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Domestic Violence Laws in California

Posted by attorney Randy Collins

Domestic Violence is force, violence, or threat that is inflicted on either:

· A current or former spouse, partner, or parent of the accused’s child

· A child living in the home with the accused

· An elder over the age of 65 living in the home

Domestic Violence is essentially committing battery or assault against someone else, but in these cases, an intimate or closely related victim is involved. Due to this factor, domestic violence comes with steep fines and penalties, and is one of the most commonly prosecuted crimes in the State.

California Penal Codes outline several Domestic Violence Laws including:

Corporal Injury or California Penal Code 273.5 is when a victim sustains physical injuries as a result of violence or force.

Domestic Battery or California Penal Code 243 e1 happens when there was an effort made to inflict injury on the victim. As an example, a bat was swung in the heat of the moment, but the victim dodged and missed. Even though there was no impact or injuries, the accused may still face corporal injury charges.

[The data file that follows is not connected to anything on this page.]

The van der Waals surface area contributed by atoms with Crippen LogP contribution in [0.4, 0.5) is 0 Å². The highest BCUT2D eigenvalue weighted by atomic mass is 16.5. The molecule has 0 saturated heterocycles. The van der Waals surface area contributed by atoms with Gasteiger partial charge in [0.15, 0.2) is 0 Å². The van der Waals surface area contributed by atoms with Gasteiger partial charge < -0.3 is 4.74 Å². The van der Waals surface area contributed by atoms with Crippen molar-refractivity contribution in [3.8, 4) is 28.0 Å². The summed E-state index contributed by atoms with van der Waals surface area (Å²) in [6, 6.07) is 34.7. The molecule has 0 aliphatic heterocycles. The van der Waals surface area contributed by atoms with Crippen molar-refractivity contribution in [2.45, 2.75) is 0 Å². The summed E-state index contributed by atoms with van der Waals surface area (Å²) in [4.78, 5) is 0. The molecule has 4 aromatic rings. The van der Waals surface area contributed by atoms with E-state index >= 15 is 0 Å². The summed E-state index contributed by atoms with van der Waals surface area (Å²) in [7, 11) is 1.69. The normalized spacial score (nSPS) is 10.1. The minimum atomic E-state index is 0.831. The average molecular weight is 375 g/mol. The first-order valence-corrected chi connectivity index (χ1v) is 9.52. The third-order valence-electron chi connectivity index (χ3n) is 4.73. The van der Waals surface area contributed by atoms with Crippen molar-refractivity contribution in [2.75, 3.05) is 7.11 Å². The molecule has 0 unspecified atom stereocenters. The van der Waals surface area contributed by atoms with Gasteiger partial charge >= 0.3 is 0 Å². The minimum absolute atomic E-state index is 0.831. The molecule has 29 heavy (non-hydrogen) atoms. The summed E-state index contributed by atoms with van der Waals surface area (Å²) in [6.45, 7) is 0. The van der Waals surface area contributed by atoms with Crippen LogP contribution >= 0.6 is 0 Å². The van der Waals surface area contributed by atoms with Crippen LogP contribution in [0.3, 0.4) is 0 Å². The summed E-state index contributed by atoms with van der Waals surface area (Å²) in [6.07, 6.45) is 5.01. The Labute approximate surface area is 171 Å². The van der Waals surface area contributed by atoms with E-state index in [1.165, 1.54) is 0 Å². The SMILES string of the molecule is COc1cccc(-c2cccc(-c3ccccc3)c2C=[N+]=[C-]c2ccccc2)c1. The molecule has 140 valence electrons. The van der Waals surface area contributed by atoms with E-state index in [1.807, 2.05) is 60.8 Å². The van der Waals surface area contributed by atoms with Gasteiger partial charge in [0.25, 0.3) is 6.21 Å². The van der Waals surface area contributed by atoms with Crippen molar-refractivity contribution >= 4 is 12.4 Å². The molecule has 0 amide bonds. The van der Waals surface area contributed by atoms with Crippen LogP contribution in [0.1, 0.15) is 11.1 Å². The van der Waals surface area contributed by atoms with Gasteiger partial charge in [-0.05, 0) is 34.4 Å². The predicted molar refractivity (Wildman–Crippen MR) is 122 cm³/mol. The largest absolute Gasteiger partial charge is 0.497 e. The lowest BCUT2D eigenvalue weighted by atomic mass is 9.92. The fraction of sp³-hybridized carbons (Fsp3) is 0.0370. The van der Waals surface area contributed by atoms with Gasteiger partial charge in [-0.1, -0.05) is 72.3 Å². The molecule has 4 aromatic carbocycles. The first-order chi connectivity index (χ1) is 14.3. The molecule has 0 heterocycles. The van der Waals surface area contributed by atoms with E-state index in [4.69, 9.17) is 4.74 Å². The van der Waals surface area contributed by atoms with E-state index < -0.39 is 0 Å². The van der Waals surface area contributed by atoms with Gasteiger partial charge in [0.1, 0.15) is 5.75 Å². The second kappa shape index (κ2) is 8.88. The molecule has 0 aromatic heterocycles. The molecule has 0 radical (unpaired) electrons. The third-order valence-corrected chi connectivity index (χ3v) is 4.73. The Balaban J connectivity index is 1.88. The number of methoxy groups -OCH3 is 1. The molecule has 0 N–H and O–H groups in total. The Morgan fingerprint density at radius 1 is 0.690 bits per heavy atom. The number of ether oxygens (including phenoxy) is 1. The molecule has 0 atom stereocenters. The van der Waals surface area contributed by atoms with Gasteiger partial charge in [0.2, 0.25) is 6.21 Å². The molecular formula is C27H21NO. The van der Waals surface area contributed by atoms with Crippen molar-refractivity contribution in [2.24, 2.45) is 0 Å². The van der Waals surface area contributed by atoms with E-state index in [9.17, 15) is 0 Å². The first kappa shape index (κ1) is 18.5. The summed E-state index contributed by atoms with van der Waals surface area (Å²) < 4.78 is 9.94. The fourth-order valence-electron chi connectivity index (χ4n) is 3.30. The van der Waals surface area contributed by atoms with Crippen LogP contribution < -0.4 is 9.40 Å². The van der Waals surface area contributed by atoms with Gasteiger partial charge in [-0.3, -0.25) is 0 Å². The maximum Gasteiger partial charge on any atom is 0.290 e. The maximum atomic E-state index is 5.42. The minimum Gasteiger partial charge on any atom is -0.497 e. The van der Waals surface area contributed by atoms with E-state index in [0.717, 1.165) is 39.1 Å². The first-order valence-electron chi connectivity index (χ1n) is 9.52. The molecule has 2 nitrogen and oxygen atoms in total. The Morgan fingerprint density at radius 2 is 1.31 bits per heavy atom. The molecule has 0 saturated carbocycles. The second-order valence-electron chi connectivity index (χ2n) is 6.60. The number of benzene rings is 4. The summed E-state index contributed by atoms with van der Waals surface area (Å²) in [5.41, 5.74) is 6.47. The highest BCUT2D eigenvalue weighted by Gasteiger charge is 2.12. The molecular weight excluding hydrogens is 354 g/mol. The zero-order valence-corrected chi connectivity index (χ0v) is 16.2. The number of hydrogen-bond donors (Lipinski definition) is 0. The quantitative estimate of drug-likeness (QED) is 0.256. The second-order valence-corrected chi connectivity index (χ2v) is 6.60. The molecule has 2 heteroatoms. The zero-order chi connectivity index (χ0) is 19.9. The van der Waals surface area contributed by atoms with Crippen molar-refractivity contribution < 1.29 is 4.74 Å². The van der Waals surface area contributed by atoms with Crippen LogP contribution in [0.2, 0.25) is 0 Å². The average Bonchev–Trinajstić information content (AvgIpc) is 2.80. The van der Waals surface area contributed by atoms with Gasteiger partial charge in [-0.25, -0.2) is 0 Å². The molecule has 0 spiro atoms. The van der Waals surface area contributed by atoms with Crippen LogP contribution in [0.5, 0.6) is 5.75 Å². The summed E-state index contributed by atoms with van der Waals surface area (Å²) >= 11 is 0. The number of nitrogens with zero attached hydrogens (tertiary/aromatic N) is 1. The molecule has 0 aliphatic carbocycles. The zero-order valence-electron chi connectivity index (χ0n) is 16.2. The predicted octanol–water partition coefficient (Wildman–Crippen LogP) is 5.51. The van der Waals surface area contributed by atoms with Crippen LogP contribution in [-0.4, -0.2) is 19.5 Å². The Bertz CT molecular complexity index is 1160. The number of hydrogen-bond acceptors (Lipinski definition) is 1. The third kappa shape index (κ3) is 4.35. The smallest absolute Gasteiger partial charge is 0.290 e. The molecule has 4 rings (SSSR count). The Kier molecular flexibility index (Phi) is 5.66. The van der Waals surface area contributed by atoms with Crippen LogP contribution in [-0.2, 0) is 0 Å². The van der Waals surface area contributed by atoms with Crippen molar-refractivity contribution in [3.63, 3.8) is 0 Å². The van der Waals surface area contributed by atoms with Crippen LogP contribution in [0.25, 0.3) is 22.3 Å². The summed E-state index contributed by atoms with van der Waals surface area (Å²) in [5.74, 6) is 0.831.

Child Abuse or California Penal Code 273D occurs when a child sustains injuries as a result of force, violence or threat. The accused may additionally face charges for child endangerment.

California Penal Code 368 or Elder Abuse is when abuse, force, violence or threat is directed toward an elder over sixty five years. This crime also includes financial abuse.

Common Penalties Abusers Face:

The most common sentencing for California Domestic Abuses includes jail time and an order to attend a batterer’s program. Other potential penalties include deportation for non U.S. citizens and the possibility of being enrolled in California’s Three Strike’s Law.

If you have been accused of any of these Domestic Violence Penal Codes in California, the criminal defense lawyers at MacGregor & Collins can help you. Call us today at (949) 250-6097.

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